6. Vishakha replied: “Proper, Lord, and unobjectionable are the boons I ask.”
7. Having received permission to ask the boons, Vishakha said:
“I desire. Lord, through all my life to bestow robes for the rainy
season on the Sangha, and food for incoming bhikkhus, and food for
outgoing bhikkhus, and food for the sick, and food for those who wait
upon the sick, and medicine for the sick, and a constant supply of
rice-milk for the Sangha, and bathing robes for the bhikkhunis, the
8. “But,” said the Lord, “What, O Vishakha, have you in view, in asking these eight boons of the Tathagata?”
9. And Vishakha replied: “I gave command, Lord, to my
maid-servant, saying, ‘Go thou and announce to the fraternity that the
meal is ready,’ and my maid went, but when she came to the vihara, she
observed that the bhikkhus had doffed their robes, while it was raining,
and she thought: ‘These are not bhikkhus, but naked ascetics letting
the rain fall on them.’ So she returned to me and reported accordingly,
and I had to send her a second time.
10. “Impure, Lord, is
nakedness, and revolting. It was this circumstance, Lord, that I had in
view in desiring to provide the Sangha throughout my life with special
garments for use in the rainy season.
11. “As to my second
wish. Lord, an incoming bhikku, not being able to take the direct roads,
and not knowing the places where food can be procured, comes on his way
wearied out by seeking for alms. It was this circumstance, Lord, that I
had in view, in desiring to provide the Sangha throughout my life with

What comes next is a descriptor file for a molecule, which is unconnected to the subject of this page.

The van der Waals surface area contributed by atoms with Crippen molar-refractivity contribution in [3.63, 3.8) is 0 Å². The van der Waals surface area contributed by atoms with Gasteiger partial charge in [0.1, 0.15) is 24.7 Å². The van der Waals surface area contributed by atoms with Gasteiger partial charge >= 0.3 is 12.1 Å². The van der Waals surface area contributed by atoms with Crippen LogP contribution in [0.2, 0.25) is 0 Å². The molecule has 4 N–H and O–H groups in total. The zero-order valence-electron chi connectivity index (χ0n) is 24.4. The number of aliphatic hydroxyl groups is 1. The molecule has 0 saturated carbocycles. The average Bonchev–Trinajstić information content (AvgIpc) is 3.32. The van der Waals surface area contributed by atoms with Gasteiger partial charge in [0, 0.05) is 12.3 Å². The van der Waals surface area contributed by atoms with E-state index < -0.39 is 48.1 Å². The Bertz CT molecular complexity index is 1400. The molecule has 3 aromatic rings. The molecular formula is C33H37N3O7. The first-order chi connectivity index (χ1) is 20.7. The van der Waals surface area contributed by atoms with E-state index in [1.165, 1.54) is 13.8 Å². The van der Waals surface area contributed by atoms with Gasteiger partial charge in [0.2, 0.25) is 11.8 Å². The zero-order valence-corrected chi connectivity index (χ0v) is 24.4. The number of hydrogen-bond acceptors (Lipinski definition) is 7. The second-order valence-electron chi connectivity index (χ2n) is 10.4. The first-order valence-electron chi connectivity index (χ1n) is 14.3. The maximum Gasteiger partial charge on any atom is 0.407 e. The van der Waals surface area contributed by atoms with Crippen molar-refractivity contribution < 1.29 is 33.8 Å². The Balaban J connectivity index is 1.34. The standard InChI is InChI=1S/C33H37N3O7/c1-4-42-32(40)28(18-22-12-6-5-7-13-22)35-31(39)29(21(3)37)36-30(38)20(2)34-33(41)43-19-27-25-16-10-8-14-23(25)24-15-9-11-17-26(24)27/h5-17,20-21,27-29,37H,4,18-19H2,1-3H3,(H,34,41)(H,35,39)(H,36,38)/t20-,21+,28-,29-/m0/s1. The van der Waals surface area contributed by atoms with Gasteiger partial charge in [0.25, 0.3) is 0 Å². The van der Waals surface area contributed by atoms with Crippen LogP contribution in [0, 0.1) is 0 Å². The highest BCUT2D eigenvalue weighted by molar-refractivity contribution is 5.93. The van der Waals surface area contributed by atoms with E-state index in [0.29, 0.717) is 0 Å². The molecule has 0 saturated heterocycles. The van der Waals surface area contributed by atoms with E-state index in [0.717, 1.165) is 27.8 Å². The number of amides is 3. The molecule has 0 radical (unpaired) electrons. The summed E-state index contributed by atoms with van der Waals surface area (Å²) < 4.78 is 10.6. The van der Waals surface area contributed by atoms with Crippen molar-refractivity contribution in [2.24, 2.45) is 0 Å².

food for incoming bhikkhus.
12. “Thirdly, Lord, an outgoing
bhikkhu, while seeking about for alms, may be left behind, or may arrive
too late at the place whither he desires to go, and will set out on the
road in weariness.
13. “Fourthly, Lord, if a sick bhikkhu
does not obtain suitable food, his sickness may increase upon him, and
he may die.
14. “Fifthy, Lord, a bhikkhu who is waiting upon
the sick will lose his opportunity of going out to seek food for
15. “Sixthly, Lord, if a sick bhikkhu does not
obtain suitable medicines, his sickness may increase upon him, and he
may die.
16. “Seventhly, Lord, I have heard that the Blessed
One has praised rice-milk, because it gives readiness of mind, dispels
hunger and thirst; it is wholesome nourishment for the healthy, and for
the sick as a medicine. Therefore I desire to provide the Sangha
throughout my life with [a] constant supply of rice-milk.

17. “Finally, Lord, the bhikkhunis are in the habit of bathing in the
river Archiravati with the courtesans, at the same landing-place, and
naked. And the courtesans. Lord, ridicule the bhikkhunis, saying, ‘What
is the good, ladies, of your maintaining chastity when you are young?
When you are old, maintain chastity then; thus will you be obtainers of
both ends.’ Impure, Lord, is nakedness for a woman, disgusting, and
18. “These are the circumstances, Lord, that I had in view.”
19. The Blessed One said, “But what was the advantage you had
in view for yourself, O Vishakha, in asking these eight boons of the
20. Vishakha replied: “Bhikkhus who have spent
the rainy season in various places will come, Lord, to Shravasti to